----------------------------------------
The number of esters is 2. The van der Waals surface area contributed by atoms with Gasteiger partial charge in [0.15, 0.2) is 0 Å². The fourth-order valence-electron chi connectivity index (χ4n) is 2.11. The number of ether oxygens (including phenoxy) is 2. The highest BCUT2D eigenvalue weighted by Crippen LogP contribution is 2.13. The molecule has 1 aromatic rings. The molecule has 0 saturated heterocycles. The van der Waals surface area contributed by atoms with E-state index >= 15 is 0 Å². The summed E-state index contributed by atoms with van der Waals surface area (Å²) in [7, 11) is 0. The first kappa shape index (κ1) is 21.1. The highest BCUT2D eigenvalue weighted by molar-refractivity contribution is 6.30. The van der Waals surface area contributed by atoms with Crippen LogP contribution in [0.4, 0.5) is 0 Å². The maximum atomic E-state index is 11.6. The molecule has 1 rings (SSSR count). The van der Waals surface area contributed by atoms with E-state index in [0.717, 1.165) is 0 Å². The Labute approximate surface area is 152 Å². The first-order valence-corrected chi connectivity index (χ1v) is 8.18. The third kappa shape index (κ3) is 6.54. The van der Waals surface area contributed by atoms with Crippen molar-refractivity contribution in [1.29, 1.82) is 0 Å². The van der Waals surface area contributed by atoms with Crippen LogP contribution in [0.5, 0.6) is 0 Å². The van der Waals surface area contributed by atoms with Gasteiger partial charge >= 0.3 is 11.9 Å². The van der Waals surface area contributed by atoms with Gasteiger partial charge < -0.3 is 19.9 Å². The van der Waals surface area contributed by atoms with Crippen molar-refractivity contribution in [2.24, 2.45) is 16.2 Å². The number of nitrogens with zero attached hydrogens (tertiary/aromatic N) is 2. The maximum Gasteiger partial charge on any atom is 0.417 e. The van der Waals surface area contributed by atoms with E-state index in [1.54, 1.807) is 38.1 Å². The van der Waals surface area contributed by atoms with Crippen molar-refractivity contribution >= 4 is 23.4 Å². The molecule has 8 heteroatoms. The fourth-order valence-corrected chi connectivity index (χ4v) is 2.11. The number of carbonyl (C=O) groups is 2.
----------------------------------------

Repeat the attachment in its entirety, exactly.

The number of esters is 2. The van der Waals surface area contributed by atoms with Gasteiger partial charge in [0.15, 0.2) is 0 Å². The fourth-order valence-electron chi connectivity index (χ4n) is 2.11. The number of ether oxygens (including phenoxy) is 2. The highest BCUT2D eigenvalue weighted by Crippen LogP contribution is 2.13. The molecule has 1 aromatic rings. The molecule has 0 saturated heterocycles. The van der Waals surface area contributed by atoms with E-state index >= 15 is 0 Å². The summed E-state index contributed by atoms with van der Waals surface area (Å²) in [7, 11) is 0. The first kappa shape index (κ1) is 21.1. The highest BCUT2D eigenvalue weighted by molar-refractivity contribution is 6.30. The van der Waals surface area contributed by atoms with Crippen LogP contribution in [0.4, 0.5) is 0 Å². The maximum atomic E-state index is 11.6. The molecule has 1 rings (SSSR count). The van der Waals surface area contributed by atoms with E-state index in [0.717, 1.165) is 0 Å². The Labute approximate surface area is 152 Å². The first-order valence-corrected chi connectivity index (χ1v) is 8.18. The third kappa shape index (κ3) is 6.54. The van der Waals surface area contributed by atoms with Crippen molar-refractivity contribution in [1.29, 1.82) is 0 Å². The van der Waals surface area contributed by atoms with Crippen LogP contribution in [0.5, 0.6) is 0 Å². The van der Waals surface area contributed by atoms with Gasteiger partial charge >= 0.3 is 11.9 Å². The van der Waals surface area contributed by atoms with Gasteiger partial charge < -0.3 is 19.9 Å². The van der Waals surface area contributed by atoms with Crippen molar-refractivity contribution in [2.24, 2.45) is 16.2 Å². The number of nitrogens with zero attached hydrogens (tertiary/aromatic N) is 2. The maximum Gasteiger partial charge on any atom is 0.417 e. The van der Waals surface area contributed by atoms with E-state index in [1.54, 1.807) is 38.1 Å². The van der Waals surface area contributed by atoms with Crippen molar-refractivity contribution >= 4 is 23.4 Å². The molecule has 8 heteroatoms. The fourth-order valence-corrected chi connectivity index (χ4v) is 2.11. The number of carbonyl (C=O) groups is 2.